Determining the position of the SPCZ over longer timescales in the past (pre-20th century) has been studied using coral records of the southwest Pacific.[5] Linsley et al. (2006) reconstructed sea-surface temperature and sea surface salinity in the southwest Pacific starting circa 1600CE by measuring the oxygen isotopic composition of four Porites coral records from Rarotonga and two from Fiji. Coral isotope measurements provide information on both sea surface temperature and sea surface salinity, so they can indicate times of increased or decreased temperature and/or precipitation associated with changes in the position of the SPCZ. Their coral oxygen isotope index indicated an eastward shift of the decadal mean position of the SPCZ since the mid 1800s. A shift of the SPCZ in this direction suggests there were more La Niña-like or cold-phase conditions in the Pacific, during this period, often called the Little Ice Age.[5] Additional paleoclimate studies are still needed in order to test the reliability of these coral results.

The IPO and ENSO can interact together to produce changes in the position of the SPCZ. West of about 140 W, both ENSO (measured with Southern Oscillation Index) and IPO strongly influence the SPCZ latitude, but farther east only ENSO is a significant factor. Only near 170 W is there any indication of an interaction between the two factors.[4]

Climate modelling

Besides observations of the SPCZ and movement in its position, there have been modelling studies as well.[6] Widlansky et al. (2012) used a number of climate models of differing complexity to simulate rainfall bands in the southwest Pacific and see how the magnitude and areal extent was affected by the SPCZ and ENSO. During El Niño or warm-phase conditions, the SPCZ typically shifted northeastward with dryer conditions on islands to the southwest, in agreement with observations. Conversely, a southwestward shift in rainfall accompanied La Niña or cold-phase events in the simulations. Widlanksy et al. (2012) argued the sea surface temperature biases in models created uncertainty in the rainfall projections and produce what has been named “the double ITCZ problem”. The impact of sea surface temperature bias was further investigated by using uncoupled atmospheric models with prescribed sea surface temperatures, and those 3 models each with differing complexity showed less severe double ITCZ bias than the ensemble of coupled models.[6]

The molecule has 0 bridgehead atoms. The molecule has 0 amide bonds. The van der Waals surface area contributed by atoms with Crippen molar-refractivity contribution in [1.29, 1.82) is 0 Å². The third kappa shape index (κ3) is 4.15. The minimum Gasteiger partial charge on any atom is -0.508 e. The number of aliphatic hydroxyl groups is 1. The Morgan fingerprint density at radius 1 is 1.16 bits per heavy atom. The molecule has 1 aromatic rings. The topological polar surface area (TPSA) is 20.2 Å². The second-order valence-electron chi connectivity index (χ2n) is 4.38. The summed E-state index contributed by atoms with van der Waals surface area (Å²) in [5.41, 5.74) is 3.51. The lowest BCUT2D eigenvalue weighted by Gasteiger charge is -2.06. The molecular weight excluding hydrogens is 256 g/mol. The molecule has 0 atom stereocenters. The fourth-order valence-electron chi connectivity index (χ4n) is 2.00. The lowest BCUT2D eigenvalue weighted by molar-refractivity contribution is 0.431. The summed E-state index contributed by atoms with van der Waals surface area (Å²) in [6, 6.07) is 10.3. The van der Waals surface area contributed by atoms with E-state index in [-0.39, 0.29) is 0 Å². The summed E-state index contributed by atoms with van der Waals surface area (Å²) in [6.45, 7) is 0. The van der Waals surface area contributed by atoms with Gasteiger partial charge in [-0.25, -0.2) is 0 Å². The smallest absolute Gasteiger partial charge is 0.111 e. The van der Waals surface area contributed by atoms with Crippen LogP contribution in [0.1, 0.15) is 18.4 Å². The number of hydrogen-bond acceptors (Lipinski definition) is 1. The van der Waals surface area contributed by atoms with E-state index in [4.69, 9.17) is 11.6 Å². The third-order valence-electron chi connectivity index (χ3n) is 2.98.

At its southeast edge, the circulation around the feature forces a salinity gradient in the ocean, with fresher and warmer waters of the western Pacific lying to its west. Cooler and saltier waters lie to its east.[5]

See also


World Wide Web

  1. E. Linacre and B. Geerts. Movement of the South Pacific Convergence Zone. Retrieved on 2006-11-26.
  2. Glossary of Meteorology. South Pacific convergence zone. Archived 2007-09-30 at the Wayback Machine Retrieved on 2006-11-26.
  3. Stephen B. Cocks. An Observational Study of the South Pacific Convergence Zone Using Satellite and Model Re-Analysis Data. Retrieved on 2006-11-26.
  4. C. K. Folland, J. A. Renwick, M. J. Salinger, A. B. Mullan (2002). "Relative influences of the Interdecadal Pacific Oscillation and ENSO in the South Pacific Convergence Zone". Geophysical Research Letters. 29 (13): 21–1–21–4. Bibcode:2002GeoRL..29.1643F. doi:10.1029/2001GL014201.CS1 maint: multiple names: authors list (link)
  5. Braddock K. Linsley, Alexey Kaplan, Yves Gouriou, Jim Salinger, Peter B. deMenocal, Gerard M. Wellington, and Stephen S. Howe. Tracking the extent of the South Pacific Convergence Zone since the early 1600s. Retrieved on 2006-11-26.
  6. Matthew J. Widlansky, Axel Timmermann, Karl Stein, Shayne McGregor, Niklas Schneider, Matthew H. England, Matthieu Lengaigne, and Wenju Cai. Changes in South Pacific rainfall bands in a warming climate
  • (in French)

Tropical textbook : from trade winds to cyclone (2 vol), 897 pp., Florent Beucher, 25 mai 2010, Météo-France, ISBN 978-2-11-099391-5


  • C. K. Folland, J. A. Renwick, M. J. Salinger, A. B. Mullan (2002). "Relative influences of the Interdecadal Pacific Oscillation and ENSO in the South Pacific Convergence Zone". Geophysical Research Letters. 29 (13): 21–1–21–4. Bibcode:2002GeoRL..29.1643F. doi:10.1029/2001GL014201.CS1 maint: multiple names: authors list (link)